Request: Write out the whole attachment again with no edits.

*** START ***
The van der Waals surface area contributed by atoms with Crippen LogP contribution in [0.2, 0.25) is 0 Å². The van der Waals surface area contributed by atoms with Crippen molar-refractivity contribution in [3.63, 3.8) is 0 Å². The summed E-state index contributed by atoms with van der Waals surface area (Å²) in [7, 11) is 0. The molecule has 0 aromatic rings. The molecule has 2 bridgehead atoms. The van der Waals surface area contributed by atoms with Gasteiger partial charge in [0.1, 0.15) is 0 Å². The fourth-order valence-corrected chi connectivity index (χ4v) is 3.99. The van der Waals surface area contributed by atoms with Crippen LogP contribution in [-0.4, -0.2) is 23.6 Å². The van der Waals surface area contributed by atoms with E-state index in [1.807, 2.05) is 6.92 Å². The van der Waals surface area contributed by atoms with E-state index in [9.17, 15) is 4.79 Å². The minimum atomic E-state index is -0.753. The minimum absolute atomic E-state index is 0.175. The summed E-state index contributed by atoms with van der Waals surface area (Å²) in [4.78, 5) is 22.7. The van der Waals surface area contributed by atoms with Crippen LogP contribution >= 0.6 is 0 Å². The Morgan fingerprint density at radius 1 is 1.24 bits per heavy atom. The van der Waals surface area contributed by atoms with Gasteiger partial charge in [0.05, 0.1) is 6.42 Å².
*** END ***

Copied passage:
The van der Waals surface area contributed by atoms with Crippen LogP contribution in [0.2, 0.25) is 0 Å². The van der Waals surface area contributed by atoms with Crippen molar-refractivity contribution in [3.63, 3.8) is 0 Å². The summed E-state index contributed by atoms with van der Waals surface area (Å²) in [7, 11) is 0. The molecule has 0 aromatic rings. The molecule has 2 bridgehead atoms. The van der Waals surface area contributed by atoms with Gasteiger partial charge in [0.1, 0.15) is 0 Å². The fourth-order valence-corrected chi connectivity index (χ4v) is 3.99. The van der Waals surface area contributed by atoms with Crippen LogP contribution in [-0.4, -0.2) is 23.6 Å². The van der Waals surface area contributed by atoms with E-state index in [1.807, 2.05) is 6.92 Å². The van der Waals surface area contributed by atoms with E-state index in [9.17, 15) is 4.79 Å². The minimum atomic E-state index is -0.753. The minimum absolute atomic E-state index is 0.175. The summed E-state index contributed by atoms with van der Waals surface area (Å²) in [4.78, 5) is 22.7. The van der Waals surface area contributed by atoms with Crippen LogP contribution >= 0.6 is 0 Å². The Morgan fingerprint density at radius 1 is 1.24 bits per heavy atom. The van der Waals surface area contributed by atoms with Gasteiger partial charge in [0.05, 0.1) is 6.42 Å².